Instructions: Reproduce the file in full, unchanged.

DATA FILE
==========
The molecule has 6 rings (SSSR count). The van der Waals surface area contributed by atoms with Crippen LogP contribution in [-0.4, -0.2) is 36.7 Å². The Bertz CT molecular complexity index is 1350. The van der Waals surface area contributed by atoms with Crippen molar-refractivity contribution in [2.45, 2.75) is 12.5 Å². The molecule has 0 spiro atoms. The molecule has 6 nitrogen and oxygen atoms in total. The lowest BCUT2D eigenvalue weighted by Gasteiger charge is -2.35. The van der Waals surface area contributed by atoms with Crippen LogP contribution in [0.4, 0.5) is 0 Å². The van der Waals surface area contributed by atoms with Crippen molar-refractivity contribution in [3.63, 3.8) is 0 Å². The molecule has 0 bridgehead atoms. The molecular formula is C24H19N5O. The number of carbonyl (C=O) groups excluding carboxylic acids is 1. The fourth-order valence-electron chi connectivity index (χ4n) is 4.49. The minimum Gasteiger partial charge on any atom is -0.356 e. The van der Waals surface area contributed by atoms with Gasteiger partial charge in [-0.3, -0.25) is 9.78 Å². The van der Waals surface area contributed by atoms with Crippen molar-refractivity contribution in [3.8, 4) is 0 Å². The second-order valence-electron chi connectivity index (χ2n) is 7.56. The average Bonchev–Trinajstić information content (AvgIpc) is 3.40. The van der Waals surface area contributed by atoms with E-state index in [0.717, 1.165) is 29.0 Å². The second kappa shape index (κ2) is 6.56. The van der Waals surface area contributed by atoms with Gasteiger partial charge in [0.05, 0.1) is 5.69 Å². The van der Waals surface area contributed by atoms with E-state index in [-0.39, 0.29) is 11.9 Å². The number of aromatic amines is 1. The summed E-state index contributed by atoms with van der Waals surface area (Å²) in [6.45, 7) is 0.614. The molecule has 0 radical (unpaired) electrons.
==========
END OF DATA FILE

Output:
The molecule has 6 rings (SSSR count). The van der Waals surface area contributed by atoms with Crippen LogP contribution in [-0.4, -0.2) is 36.7 Å². The Bertz CT molecular complexity index is 1350. The van der Waals surface area contributed by atoms with Crippen molar-refractivity contribution in [2.45, 2.75) is 12.5 Å². The molecule has 0 spiro atoms. The molecule has 6 nitrogen and oxygen atoms in total. The lowest BCUT2D eigenvalue weighted by Gasteiger charge is -2.35. The van der Waals surface area contributed by atoms with Crippen LogP contribution in [0.4, 0.5) is 0 Å². The van der Waals surface area contributed by atoms with Crippen molar-refractivity contribution in [3.63, 3.8) is 0 Å². The molecule has 0 bridgehead atoms. The molecular formula is C24H19N5O. The number of carbonyl (C=O) groups excluding carboxylic acids is 1. The fourth-order valence-electron chi connectivity index (χ4n) is 4.49. The minimum Gasteiger partial charge on any atom is -0.356 e. The van der Waals surface area contributed by atoms with Gasteiger partial charge in [-0.3, -0.25) is 9.78 Å². The van der Waals surface area contributed by atoms with Crippen molar-refractivity contribution in [3.8, 4) is 0 Å². The second-order valence-electron chi connectivity index (χ2n) is 7.56. The average Bonchev–Trinajstić information content (AvgIpc) is 3.40. The van der Waals surface area contributed by atoms with E-state index in [0.717, 1.165) is 29.0 Å². The second kappa shape index (κ2) is 6.56. The van der Waals surface area contributed by atoms with Gasteiger partial charge in [0.05, 0.1) is 5.69 Å². The van der Waals surface area contributed by atoms with E-state index in [-0.39, 0.29) is 11.9 Å². The number of aromatic amines is 1. The summed E-state index contributed by atoms with van der Waals surface area (Å²) in [6.45, 7) is 0.614. The molecule has 0 radical (unpaired) electrons.